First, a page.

One of Mitt Romney's problems is the fact that he believes in a pre-Youtube ethic of being able to say things to one audience that he wouldn't say to another. Now, one could argue that that's because he's an old-school politician. Or one could say that he's steeped in a culture of lying endemic to the leadership of the Church of Latter-Day Saints.
Consider the story of Ken Clark, former Latter Day Saints bishop and coordinator for the Church Education System:
I began this list when I was a full time employee of the LDS Church Education System (CES). I worked as a Seminary Principal/teacher, Institute teacher/Director, and Stake CES Coordinator from 1975 - 2002. My last assignment was brief. I signed a Letter of Agreement with CES to serve as the Director of the Pullman, Washington LDS Institute of Religion adjacent to Washington State University in July 2002. I resigned from CES a month later. I carry fond memories of the students, ward leaders and others I grew to respect in the LDS Church. I started this list in an effort to defend the church from its detractors. I was insulted that critics accused LDS church leaders of dishonesty. I "knew" the criticisms could not be true...Clark lists over a hundred examples of baldfaced lies knowingly told by the church hierarchy, justified because they believe it serves the greater good. It is a cultural ethic deeply embedded in the LDS system. Consider the way Latter Day Saints missionaries are trained:
Evidence presented in this essay establishes that when the church image or its leaders needed protection it was and is, okay to fib, deceive, distort, inflate, minimize, exaggerate, prevaricate or lie. You will read quotations by church leaders who admitted that deception is a useful tool to protect the church and its leaders "when they are in a tight spot," or "to beat the devil at his own game." They admit engaging in moral gymnastics; that God approves of deception - if it's done to protect the "Lord's Church" or "the brethren" as the leaders are called...
D. Michael Quinn called the use of deception by LDS church leaders, "theocratic ethics." (The Mormon Hierarchy: Origins of Power, page 112) Smith lied to protect himself or the church; which was an extension of himself. Dan Vogel in his excellent work, Joseph Smith: The Making of a Prophet, described Smith's viewpoint; he was a pious deceiver. Smith used deception if in his mind; it resulted in a good outcome. Smith had Moroni, an ancient American prophet and custodian of the gold plates declare, "And whatsoever thing persuadeth men to do good is of me; for good cometh of none save it be of me. ( Moroni 4:11-12). Translation: if deception was necessary to do good, or bring a soul to Christ, then it was worth it, as long as God approves. Smith believed he knew when God approved of lying.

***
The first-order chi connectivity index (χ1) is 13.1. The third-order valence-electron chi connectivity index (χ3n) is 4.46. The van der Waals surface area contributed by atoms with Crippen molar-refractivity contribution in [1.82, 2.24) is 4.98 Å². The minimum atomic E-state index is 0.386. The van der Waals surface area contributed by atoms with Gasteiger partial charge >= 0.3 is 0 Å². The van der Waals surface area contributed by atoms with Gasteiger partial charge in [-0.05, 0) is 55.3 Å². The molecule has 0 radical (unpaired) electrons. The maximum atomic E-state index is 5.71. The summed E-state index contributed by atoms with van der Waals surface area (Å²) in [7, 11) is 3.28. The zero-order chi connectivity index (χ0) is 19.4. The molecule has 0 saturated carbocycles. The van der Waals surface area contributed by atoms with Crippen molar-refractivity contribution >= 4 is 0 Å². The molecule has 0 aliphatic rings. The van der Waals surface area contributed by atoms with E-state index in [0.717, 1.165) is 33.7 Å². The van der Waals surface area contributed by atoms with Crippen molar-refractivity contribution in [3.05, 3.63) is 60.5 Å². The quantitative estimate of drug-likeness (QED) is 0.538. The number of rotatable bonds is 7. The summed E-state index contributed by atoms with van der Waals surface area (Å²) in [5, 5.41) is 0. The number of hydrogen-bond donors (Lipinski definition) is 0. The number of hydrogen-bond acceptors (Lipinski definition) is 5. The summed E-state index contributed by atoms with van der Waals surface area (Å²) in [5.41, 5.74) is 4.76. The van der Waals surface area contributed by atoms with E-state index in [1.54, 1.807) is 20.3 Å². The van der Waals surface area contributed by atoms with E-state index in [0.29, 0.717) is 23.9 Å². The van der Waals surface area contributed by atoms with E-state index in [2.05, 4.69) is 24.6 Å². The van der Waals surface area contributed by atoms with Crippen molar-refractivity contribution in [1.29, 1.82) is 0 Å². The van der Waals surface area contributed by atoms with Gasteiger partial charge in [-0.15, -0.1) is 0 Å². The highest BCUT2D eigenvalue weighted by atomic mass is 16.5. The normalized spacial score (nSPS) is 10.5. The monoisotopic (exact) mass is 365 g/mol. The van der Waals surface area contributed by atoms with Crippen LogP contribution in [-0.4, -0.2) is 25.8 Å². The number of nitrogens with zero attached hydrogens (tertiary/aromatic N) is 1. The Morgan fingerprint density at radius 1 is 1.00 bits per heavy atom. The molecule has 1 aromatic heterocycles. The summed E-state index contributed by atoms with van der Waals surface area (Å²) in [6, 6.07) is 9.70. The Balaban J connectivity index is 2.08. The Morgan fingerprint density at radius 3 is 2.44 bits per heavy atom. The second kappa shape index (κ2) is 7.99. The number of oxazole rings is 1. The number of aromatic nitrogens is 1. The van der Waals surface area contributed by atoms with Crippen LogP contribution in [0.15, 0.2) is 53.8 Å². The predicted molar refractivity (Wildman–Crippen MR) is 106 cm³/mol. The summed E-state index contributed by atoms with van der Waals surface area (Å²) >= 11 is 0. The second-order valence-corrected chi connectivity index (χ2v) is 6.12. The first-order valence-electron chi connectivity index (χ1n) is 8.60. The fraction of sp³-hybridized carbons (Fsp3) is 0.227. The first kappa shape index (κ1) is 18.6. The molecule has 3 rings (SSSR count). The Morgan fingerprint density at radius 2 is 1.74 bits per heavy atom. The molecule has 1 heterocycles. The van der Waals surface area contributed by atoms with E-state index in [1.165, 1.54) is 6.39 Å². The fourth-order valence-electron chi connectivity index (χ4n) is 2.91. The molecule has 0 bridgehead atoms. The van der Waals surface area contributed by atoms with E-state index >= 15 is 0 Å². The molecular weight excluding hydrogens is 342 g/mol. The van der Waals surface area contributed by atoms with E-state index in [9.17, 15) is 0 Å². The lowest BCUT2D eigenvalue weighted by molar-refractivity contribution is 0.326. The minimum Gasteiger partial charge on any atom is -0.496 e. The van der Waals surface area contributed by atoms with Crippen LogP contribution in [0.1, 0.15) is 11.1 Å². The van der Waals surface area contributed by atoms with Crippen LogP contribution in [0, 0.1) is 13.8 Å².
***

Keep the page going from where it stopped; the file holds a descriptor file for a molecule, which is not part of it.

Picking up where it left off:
As John Aravosis points out regarding these lies and the common (and secretive) LDS practice of posthumous baptisms for countless individuals, including Anne Frank and Adolf Hitler:
It's ghoulish to be sure, but it's neither rare nor a mistake. It's what the Mormons do. And when they get caught, they lie about it, just as they're lying to our President today, and just as they've been lying to the Jews for over a decade.This isn't just a broadside on Mitt Romney's religion. It's important to remember that Mitt Romney has a very important and prominent position in the LDS hierarchy as a stake president:
Why does this matter? Because the Mormons are "the" bankers of the religious right. Last fall, the Mormons dropped $20 million into California and singlehandedly turned a losing battle into the successful repeal of marriage rights for gay couples in that state. The Mormons have bankrolled hate initiatives in Alaska and Hawaii and across the northwest and midwest for the past decade. They are not some fringe "religion" to be shrugged off. The new anti-gay marriage coalition, National Organization for Marriage, keeps finding, seemingly out of nowhere, $1.5m for this ad campaign, then another $1.5m for that ad campaign. Where are they finding this sudden infusion of cash? Inquiring minds want to know.
In ticking off his credentials on the campaign trail — management consultant, businessman, governor — Mitt Romney omits what may have been his most distinctive post: Mormon lay leader, offering pastoral guidance on all manner of human affairs from marriage to divorce, abortion, adoption, addiction, unemployment and even business disputes...It's critically important to remember that Romney's lies aren't just a feature of his personality. They're a feature of his cultural and religious training.
From 1981 through 1994, he was a powerful figure in the Church of Jesus Christ of Latter-day Saints, which is run almost entirely by volunteers beyond its headquarters in Salt Lake City.
First as bishop of his own congregation, and later as Boston “stake president,” overseeing a region akin to a Roman Catholic diocese, he operated as clergyman, organization man and defender of the faith, guiding the church through a tumultuous period of rapid growth.
He confronted anti-Mormon sentiment and management challenges, supervising youth programs, the church’s social welfare system, missionary training and outreach to Hispanic, Portuguese and Southeast Asian converts, including Cambodian and Laotian refugees whose teenagers were joining the church in droves.
Later, when his official duties were complete, he contributed handsomely to the construction of the grand — and controversial — Boston Temple, high on a hilltop in Belmont, its steeple topped by a golden angel, just minutes from the Romney home. “Mitt’s Temple,” some local residents called it derisively.
The only difference is that he's switched from serving a religious Lord to serving Mammon and our modern-day plutocratic House of Lords.
But the same ethic rules regardless.
Cross-posted from Digby's Hullabaloo